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Noted: Morley: Thucydides & Plague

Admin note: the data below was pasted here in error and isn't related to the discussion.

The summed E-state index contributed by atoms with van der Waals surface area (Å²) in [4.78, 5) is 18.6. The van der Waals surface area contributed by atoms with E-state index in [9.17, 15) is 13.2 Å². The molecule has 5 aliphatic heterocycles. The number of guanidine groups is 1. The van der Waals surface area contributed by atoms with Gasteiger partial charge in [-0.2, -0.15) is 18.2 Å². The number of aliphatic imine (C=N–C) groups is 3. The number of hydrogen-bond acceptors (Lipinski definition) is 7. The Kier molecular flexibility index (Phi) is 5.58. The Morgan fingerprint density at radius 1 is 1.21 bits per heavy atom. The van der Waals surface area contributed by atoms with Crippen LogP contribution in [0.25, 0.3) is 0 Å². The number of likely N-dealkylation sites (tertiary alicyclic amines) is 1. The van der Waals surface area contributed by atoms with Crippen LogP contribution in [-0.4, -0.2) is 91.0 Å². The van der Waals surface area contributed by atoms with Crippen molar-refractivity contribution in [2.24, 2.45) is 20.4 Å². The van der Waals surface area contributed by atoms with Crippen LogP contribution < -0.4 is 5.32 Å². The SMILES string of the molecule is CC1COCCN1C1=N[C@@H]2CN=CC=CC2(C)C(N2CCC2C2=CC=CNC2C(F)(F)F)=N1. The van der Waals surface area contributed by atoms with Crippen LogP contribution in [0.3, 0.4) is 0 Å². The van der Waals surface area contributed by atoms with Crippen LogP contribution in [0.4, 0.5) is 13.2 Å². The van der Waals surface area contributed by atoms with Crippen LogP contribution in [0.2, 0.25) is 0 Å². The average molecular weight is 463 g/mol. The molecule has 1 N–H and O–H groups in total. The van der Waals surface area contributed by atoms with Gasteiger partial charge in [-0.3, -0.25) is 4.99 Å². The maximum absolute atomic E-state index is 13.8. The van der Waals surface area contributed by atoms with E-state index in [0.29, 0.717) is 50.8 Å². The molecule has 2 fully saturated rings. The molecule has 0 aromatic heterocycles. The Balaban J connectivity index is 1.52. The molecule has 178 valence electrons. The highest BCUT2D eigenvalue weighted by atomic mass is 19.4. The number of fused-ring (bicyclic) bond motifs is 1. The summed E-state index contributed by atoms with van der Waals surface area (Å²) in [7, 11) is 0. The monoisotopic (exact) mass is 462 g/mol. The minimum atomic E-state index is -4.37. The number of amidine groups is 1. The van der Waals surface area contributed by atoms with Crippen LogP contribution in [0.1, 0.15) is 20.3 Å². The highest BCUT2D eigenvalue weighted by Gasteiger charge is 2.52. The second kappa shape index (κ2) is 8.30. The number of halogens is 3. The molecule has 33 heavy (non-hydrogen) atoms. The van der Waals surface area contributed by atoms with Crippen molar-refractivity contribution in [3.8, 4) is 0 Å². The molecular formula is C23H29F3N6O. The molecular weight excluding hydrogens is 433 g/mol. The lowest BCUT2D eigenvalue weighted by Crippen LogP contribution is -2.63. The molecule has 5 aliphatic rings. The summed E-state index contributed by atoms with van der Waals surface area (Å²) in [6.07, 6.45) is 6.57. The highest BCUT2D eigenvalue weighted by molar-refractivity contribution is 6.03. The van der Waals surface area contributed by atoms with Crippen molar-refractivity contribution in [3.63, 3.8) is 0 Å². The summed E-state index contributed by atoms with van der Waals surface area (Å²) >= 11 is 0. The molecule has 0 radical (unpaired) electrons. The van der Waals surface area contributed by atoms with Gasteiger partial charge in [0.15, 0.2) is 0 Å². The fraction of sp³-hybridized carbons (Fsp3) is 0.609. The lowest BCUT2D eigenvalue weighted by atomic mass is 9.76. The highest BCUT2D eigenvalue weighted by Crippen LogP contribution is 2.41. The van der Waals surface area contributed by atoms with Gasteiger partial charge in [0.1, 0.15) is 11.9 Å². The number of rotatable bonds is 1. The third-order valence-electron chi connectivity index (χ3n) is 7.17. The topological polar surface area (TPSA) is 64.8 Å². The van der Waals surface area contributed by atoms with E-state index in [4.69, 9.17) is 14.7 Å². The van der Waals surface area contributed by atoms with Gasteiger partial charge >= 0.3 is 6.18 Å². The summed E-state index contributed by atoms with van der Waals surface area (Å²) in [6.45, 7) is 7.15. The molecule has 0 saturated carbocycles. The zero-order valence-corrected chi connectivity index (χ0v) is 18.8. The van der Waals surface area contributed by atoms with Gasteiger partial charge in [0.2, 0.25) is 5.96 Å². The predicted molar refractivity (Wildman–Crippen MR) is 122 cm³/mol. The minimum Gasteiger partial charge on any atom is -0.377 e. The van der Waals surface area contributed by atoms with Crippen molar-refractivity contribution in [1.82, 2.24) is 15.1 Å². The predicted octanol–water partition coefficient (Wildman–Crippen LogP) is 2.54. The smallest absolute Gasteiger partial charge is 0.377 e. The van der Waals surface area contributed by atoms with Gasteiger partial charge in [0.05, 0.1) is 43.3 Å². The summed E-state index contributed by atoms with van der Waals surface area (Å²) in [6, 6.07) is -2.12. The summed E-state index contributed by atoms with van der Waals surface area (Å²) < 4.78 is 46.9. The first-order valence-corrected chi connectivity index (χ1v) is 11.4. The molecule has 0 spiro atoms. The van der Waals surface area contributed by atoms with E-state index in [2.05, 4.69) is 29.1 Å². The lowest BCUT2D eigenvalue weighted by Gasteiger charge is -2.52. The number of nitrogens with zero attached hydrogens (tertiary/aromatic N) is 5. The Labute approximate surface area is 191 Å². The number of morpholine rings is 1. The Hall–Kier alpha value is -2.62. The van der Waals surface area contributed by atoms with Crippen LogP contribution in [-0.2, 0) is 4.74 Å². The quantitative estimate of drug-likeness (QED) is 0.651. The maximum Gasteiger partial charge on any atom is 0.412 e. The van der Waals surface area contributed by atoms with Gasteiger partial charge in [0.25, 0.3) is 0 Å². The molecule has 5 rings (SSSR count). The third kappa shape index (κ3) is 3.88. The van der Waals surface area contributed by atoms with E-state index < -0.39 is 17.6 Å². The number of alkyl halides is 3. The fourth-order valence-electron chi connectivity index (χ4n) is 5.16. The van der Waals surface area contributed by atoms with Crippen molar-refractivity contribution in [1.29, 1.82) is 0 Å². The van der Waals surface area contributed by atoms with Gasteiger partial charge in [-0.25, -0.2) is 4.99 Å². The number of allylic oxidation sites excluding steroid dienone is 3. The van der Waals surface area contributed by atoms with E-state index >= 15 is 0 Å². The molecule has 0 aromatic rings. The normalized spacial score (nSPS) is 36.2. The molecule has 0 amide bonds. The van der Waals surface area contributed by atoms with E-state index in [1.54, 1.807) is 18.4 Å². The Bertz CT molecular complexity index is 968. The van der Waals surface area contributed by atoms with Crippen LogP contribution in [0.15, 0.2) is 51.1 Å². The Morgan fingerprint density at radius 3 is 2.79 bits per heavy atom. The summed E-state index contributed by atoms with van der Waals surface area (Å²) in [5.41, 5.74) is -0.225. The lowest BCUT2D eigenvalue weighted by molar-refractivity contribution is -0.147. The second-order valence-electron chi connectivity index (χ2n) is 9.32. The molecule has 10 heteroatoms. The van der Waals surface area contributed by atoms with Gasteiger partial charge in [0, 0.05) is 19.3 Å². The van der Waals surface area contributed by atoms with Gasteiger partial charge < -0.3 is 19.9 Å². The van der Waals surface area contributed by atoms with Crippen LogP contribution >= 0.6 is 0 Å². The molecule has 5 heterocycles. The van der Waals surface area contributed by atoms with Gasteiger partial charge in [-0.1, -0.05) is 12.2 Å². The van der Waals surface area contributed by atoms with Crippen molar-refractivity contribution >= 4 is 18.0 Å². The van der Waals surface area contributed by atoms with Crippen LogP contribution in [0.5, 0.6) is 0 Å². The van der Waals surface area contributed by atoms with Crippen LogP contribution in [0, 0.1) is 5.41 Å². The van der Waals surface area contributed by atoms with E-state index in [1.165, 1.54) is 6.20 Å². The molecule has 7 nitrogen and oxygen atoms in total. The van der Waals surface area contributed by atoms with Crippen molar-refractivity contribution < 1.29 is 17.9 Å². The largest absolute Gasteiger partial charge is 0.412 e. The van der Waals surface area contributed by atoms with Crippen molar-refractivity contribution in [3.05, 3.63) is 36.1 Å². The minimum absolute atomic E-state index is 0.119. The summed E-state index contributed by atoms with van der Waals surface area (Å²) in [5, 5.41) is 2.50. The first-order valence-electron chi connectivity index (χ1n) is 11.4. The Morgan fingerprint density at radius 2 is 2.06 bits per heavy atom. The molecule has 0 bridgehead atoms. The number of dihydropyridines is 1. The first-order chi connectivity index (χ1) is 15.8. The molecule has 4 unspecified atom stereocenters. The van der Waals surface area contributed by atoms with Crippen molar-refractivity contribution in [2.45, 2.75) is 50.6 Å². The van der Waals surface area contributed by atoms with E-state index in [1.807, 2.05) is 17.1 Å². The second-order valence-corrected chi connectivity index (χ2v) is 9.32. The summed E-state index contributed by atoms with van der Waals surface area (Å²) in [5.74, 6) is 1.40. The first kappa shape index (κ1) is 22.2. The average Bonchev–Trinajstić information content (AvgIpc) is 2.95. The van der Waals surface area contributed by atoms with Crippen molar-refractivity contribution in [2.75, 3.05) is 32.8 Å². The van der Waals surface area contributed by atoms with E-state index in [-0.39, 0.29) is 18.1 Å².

I try to think about ancient Greece, its economy and its political economy, and I am led back to… COVID-19: Neville Morley: People Are Strange ‘We need history, whether the detailed records of the influenza pandemic of the early 20th century or the careful account of Thucydides of the Athenian plague or the imaginative reconstruction of Camus: as a means of understanding how people may behave under unprecedented conditions of stress and uncertainty.... They don’t behave ‘normally’; the traditional institutions, values and social expectations all buckle and collapse, time horizons shrink—live for the moment’s pleasure, because wealth and life are transitory, and the path of honour takes too long—and emotional states are dramatically heightened, from absolute despair to unshakable confidence.... It’s not normative social science, establishing clear principles on the basis of a fixed idea of human nature. On the contrary, Thucydides’ ‘human thing’ is fuzzy, inconsistent, and somewhat unpredictable; just as no single remedy for the plague works for everybody, so not everyone responds in the same way. Some shun the sick, even their own families, while others risk their lives to keep looking after them; and reducing this to a quantified estimate of self-sacrifice probability rather misses the point.... Thucydides’ juxtaposition of the noble, in retrospect entirely unrealistic generalisations of Pericles’ Funeral Oration and the horrors of the plague—which of course also carried off Pericles... #coronavirus #history #noted #plague #publichealth #2020-05-18